The K-Menu is drastically different, not sure if it is an improvement or not... I like the tabbed thing but dislike the focus-follows mouse usage there; it also remembers what 'sub' elements you were in when you reopen it, a matter of taste if you like or hate it. But it is rather nice to see a new idea! Or at least, as new as I've never seen it before, I used to collect Window Managers for a brief time, along with Terminal Emulators and Shells before settling on my current styles.

I like how the task manager thing in the panel had an icon and a label, I did not try to run a lot of applications to see how it collapses but it is nice the way they show it.

The only thing that really annoys me about the K-Menu is the ability to configure it by a quick right-click didn't seem available... I don't think that I will like KDE4 as much as KDE3.. Yet when we get to KDE 4.2 or KDE 4.3 it might be more to my style.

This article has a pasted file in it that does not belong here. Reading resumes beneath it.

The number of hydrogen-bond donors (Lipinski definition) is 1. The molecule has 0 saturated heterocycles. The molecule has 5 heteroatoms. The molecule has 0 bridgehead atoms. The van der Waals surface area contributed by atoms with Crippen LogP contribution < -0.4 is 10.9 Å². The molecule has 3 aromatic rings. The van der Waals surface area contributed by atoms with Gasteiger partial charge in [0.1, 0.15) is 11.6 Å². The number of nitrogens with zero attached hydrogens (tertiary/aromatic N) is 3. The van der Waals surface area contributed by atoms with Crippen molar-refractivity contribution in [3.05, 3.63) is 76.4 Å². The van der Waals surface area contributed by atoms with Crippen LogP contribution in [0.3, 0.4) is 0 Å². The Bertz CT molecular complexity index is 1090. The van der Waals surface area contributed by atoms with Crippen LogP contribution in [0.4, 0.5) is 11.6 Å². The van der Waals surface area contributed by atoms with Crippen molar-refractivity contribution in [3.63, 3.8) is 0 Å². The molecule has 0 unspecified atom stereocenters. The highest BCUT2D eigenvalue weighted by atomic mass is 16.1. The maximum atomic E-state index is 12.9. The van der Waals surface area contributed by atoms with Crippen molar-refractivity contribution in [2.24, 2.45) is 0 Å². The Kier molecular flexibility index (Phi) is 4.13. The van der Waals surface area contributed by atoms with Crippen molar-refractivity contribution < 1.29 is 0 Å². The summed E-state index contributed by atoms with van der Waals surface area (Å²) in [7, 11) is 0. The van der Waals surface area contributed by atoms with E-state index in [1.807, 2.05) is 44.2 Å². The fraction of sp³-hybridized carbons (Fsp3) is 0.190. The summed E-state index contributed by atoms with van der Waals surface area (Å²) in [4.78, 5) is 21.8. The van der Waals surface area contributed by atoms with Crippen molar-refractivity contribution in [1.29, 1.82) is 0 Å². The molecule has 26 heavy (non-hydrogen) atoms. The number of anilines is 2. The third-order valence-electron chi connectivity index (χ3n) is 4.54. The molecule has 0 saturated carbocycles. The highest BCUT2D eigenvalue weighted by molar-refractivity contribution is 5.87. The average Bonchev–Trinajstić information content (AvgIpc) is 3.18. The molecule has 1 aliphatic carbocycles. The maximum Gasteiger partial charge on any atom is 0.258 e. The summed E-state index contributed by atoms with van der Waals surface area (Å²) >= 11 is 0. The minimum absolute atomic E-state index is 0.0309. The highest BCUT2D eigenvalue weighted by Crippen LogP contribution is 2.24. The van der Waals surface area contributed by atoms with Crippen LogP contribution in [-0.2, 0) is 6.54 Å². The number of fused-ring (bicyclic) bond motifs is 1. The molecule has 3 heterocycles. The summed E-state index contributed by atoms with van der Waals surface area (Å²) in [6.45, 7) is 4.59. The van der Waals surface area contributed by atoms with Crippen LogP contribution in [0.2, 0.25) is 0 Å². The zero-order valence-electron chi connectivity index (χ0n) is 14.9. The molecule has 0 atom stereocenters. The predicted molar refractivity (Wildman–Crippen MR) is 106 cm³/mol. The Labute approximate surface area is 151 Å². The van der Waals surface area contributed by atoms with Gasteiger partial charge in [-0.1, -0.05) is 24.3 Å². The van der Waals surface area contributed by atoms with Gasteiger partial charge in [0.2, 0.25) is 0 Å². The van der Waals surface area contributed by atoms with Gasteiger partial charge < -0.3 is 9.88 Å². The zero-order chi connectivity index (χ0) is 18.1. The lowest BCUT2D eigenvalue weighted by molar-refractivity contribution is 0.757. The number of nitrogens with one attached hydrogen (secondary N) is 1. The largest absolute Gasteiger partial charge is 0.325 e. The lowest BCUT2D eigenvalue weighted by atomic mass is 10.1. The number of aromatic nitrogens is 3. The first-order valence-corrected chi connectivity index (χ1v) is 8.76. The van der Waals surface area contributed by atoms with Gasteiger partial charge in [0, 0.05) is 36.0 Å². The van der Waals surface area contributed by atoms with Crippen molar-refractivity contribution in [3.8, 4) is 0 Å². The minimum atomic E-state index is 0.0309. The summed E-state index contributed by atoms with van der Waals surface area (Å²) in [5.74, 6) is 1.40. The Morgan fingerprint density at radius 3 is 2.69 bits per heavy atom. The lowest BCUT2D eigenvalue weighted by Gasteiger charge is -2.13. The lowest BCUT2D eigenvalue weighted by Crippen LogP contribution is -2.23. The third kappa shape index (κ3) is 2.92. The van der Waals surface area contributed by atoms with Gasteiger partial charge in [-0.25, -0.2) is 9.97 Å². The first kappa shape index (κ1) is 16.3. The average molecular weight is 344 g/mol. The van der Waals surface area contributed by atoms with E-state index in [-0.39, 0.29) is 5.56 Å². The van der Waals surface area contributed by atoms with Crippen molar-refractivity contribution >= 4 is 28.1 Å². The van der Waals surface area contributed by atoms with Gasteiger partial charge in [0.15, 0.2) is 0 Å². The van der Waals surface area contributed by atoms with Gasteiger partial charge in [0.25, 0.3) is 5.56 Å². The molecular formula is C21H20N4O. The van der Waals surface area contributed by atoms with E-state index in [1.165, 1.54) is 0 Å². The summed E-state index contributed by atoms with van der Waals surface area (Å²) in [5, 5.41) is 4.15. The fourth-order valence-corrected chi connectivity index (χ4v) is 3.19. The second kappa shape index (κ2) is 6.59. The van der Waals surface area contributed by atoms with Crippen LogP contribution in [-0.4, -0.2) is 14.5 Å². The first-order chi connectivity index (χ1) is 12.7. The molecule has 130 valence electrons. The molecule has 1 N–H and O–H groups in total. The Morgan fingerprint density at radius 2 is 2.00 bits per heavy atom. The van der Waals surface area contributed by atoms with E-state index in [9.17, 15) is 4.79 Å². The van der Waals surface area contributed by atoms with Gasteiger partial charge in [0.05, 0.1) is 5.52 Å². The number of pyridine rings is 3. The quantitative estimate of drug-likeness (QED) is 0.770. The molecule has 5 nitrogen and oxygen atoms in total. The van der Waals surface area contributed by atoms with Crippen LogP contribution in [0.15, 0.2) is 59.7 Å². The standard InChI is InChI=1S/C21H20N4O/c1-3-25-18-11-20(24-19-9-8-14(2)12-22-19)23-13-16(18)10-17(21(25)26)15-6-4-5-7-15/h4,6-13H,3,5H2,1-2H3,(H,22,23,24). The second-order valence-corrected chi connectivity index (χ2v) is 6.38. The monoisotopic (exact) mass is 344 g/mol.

I got to try dolphin the new file manager.... From screen shots that I had seen of its KDE4 port I thought I would love it but after trying it on KDE4RC2 I am very un-amused. It presents a very nice user interface, I always found Konqueror a bit cluttered without stooping to custom profiles for file management and web browsing -- A very damn nice feature of konqueror!!! The big killer for dolphin for me, was seeing a large lack of configuration options compared to konqueror or most major KDE applications. Which I could probably stand since it looks like a great program for being able to use effectively for it's task (file management). The lack of a traditional type the file path address bar was a big let down; I will have to dig deeper into it to see if I can enable that. The alternative method I found in Kubuntu's setup is a great setup compared to Windows Explorer, which I guess defaults to none... Looking at my moms user settings =/